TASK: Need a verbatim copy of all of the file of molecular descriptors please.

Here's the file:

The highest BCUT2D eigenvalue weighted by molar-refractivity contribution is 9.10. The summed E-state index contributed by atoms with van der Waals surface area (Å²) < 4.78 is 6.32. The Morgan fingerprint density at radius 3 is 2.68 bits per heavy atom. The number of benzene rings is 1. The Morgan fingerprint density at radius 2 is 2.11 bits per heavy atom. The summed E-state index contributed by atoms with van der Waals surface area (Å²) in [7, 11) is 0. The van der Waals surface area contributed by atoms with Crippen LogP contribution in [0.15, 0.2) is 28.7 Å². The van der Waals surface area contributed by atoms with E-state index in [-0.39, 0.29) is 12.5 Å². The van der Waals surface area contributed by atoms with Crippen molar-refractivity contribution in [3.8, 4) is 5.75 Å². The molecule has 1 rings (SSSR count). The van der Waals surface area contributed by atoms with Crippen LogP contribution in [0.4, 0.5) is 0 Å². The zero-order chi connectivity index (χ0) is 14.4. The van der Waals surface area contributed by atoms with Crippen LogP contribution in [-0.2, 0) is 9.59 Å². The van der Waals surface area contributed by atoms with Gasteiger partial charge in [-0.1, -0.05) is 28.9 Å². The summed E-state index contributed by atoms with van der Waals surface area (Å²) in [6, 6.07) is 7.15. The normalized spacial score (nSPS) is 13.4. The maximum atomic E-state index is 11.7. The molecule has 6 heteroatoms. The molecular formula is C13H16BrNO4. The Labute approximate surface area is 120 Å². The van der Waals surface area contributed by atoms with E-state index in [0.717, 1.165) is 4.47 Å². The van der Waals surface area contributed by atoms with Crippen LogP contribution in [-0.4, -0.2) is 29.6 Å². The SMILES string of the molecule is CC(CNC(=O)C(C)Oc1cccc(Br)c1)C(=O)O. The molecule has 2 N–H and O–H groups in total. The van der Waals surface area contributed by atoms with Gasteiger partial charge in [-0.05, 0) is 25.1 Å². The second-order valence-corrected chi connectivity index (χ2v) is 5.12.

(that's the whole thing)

The highest BCUT2D eigenvalue weighted by molar-refractivity contribution is 9.10. The summed E-state index contributed by atoms with van der Waals surface area (Å²) < 4.78 is 6.32. The Morgan fingerprint density at radius 3 is 2.68 bits per heavy atom. The number of benzene rings is 1. The Morgan fingerprint density at radius 2 is 2.11 bits per heavy atom. The summed E-state index contributed by atoms with van der Waals surface area (Å²) in [7, 11) is 0. The van der Waals surface area contributed by atoms with Crippen LogP contribution in [0.15, 0.2) is 28.7 Å². The van der Waals surface area contributed by atoms with E-state index in [-0.39, 0.29) is 12.5 Å². The van der Waals surface area contributed by atoms with Crippen molar-refractivity contribution in [3.8, 4) is 5.75 Å². The molecule has 1 rings (SSSR count). The van der Waals surface area contributed by atoms with Crippen LogP contribution in [0.4, 0.5) is 0 Å². The zero-order chi connectivity index (χ0) is 14.4. The van der Waals surface area contributed by atoms with Crippen LogP contribution in [-0.2, 0) is 9.59 Å². The van der Waals surface area contributed by atoms with Gasteiger partial charge in [-0.1, -0.05) is 28.9 Å². The summed E-state index contributed by atoms with van der Waals surface area (Å²) in [6, 6.07) is 7.15. The normalized spacial score (nSPS) is 13.4. The maximum atomic E-state index is 11.7. The molecule has 6 heteroatoms. The molecular formula is C13H16BrNO4. The Labute approximate surface area is 120 Å². The van der Waals surface area contributed by atoms with E-state index in [0.717, 1.165) is 4.47 Å². The van der Waals surface area contributed by atoms with Crippen LogP contribution in [-0.4, -0.2) is 29.6 Å². The SMILES string of the molecule is CC(CNC(=O)C(C)Oc1cccc(Br)c1)C(=O)O. The molecule has 2 N–H and O–H groups in total. The van der Waals surface area contributed by atoms with Gasteiger partial charge in [-0.05, 0) is 25.1 Å². The second-order valence-corrected chi connectivity index (χ2v) is 5.12.